Farm safety: Illinois deaths reach record low this year
October 3, 2013 Published in Articles
Farming is a source of livelihood for many people in Sangamon County and thousands of people throughout Illinois. Unfortunately, there are many risks inherent to agricultural work, and farm accidents can be fatal or leave victims permanently disabled.
Encouragingly, 2012 was the safest year for farm work that Illinois has seen in over three decades. However, this doesn’t mean that farm workers should let down their guard or that there isn’t still room to improve farming practices.
Agricultural work remains hazardous
The CDC states that agriculture is one of the most dangerous industries in this country. The organization reports the following troubling facts:
- In 2010, the fatality rate per 100,000 workers was 26.1 deaths.
- An estimated 243 agricultural workers are injured every day.
- One in twenty of those injuries will have permanent effects.
- Annually, farm injuries prove fatal for an average of 113 youth under age 20.
The CDC points out that the risks of agricultural work don’t exclusively affect workers. Even family members and people who live on the property but aren’t involved in farm work may be in danger of being injured in life-altering ways.
Farmers who invest money in protective measures like Roll-Over Protective Structures for tractors can prevent needless injury or loss of life. It’s also crucial for people who work on farms to understand the risks and be given proper training. Illinois’ WSIL TV reports that many farmers credit better safety awareness with last year’s decrease in fatalities.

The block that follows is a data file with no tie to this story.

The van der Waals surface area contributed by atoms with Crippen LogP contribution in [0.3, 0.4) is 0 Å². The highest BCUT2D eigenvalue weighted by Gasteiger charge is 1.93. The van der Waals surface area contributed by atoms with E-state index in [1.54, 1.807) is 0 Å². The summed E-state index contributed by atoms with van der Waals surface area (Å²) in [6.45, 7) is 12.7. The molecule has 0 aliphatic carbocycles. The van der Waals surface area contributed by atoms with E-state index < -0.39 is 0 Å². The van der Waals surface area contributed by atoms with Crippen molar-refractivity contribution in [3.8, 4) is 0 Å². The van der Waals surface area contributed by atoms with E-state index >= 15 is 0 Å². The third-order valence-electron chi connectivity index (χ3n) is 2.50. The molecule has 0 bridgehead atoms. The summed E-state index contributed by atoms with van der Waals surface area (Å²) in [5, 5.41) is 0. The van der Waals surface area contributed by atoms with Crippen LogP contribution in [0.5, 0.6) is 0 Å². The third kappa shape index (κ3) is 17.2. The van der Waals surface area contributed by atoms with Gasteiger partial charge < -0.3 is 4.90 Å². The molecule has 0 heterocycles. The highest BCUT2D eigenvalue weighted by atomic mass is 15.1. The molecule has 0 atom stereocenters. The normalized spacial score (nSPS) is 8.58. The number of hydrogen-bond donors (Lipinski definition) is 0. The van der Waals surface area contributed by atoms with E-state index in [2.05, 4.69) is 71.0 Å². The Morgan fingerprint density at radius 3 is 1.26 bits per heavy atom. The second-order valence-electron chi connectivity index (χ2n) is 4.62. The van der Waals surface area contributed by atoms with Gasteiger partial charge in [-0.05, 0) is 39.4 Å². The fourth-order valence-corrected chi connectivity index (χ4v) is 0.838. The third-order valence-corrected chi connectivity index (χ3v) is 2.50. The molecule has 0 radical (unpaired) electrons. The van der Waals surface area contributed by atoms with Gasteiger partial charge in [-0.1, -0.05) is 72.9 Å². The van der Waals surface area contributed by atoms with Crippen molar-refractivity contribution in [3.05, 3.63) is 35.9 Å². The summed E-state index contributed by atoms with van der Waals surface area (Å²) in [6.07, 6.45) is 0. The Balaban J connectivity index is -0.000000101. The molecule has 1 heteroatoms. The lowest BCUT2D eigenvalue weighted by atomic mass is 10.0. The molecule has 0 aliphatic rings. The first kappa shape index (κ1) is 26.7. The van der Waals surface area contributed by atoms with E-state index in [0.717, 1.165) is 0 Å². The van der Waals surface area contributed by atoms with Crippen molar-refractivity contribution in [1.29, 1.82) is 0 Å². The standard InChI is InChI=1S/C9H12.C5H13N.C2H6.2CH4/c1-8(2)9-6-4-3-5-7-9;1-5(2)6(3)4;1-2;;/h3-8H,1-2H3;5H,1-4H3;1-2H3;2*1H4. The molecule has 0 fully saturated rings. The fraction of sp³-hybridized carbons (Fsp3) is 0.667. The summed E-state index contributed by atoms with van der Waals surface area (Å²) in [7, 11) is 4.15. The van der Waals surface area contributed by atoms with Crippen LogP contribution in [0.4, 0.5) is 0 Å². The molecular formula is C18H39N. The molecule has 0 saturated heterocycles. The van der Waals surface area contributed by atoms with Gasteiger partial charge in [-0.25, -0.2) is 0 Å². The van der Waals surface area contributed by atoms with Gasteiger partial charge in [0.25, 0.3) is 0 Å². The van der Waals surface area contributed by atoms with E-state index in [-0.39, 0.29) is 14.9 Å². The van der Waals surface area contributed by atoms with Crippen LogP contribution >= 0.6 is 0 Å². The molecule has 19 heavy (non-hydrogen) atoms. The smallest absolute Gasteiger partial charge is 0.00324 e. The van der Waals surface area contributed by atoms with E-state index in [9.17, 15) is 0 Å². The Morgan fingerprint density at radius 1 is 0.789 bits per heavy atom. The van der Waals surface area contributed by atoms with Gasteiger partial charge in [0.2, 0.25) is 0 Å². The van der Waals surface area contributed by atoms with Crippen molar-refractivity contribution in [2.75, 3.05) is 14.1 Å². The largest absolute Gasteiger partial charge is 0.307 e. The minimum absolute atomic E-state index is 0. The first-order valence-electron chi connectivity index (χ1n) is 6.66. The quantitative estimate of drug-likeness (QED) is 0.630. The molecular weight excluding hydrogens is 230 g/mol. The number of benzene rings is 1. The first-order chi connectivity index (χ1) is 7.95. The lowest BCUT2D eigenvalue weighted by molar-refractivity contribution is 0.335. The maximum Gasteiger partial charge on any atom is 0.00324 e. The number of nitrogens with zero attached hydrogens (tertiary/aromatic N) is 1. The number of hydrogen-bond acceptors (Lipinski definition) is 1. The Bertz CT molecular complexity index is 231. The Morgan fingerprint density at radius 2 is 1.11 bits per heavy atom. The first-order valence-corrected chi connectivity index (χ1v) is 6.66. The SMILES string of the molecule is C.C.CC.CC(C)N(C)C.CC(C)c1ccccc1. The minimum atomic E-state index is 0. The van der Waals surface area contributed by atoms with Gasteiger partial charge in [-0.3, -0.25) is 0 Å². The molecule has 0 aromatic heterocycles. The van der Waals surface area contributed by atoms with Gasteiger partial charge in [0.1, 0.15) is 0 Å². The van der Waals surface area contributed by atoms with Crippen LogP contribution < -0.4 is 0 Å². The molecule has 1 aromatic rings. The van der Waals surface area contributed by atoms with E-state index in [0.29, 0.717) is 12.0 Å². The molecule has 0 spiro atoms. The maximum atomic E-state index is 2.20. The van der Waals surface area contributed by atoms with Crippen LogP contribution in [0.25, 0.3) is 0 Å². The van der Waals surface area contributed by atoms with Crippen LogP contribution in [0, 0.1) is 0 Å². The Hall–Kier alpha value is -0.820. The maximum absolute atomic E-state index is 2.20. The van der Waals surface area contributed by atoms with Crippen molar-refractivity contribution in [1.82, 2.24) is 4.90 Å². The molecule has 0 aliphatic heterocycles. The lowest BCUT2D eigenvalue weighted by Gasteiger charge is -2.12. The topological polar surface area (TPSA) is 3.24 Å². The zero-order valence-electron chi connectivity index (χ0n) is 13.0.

2012-2013 season: deaths at record low
An article on the WSIL TV website reports that the twelve farm accident fatalities that Illinois experienced last year are the lowest number the state has recorded in 40 years. This figure is based on records kept by the insurance company Country Financial, which doesn’t have records that extend further back. Although this low figure is impressive, there are still areas to improve on to further reduce the risk of farm accident fatalities.
According to the article, one area that deserves further attention is accidents on the road. A third of the farm deaths that occurred in 2012 were roadway accidents, and according to a Country Financial spokesman, most roadway collisions took place at the end of the day. This year, more publicity will be dedicated to the dangers of driving farming equipment on the roads at nightfall.
The WSIL TV article also notes that some farmers believe that the reduced number of fatalities was partly related to the fact that the 2012 harvest was relatively small. This means that a greater number of agricultural workers could be at risk this harvest season.
People who have been hurt in farm accidents should consult with a lawyer to find out if they are entitled to compensation for their injuries.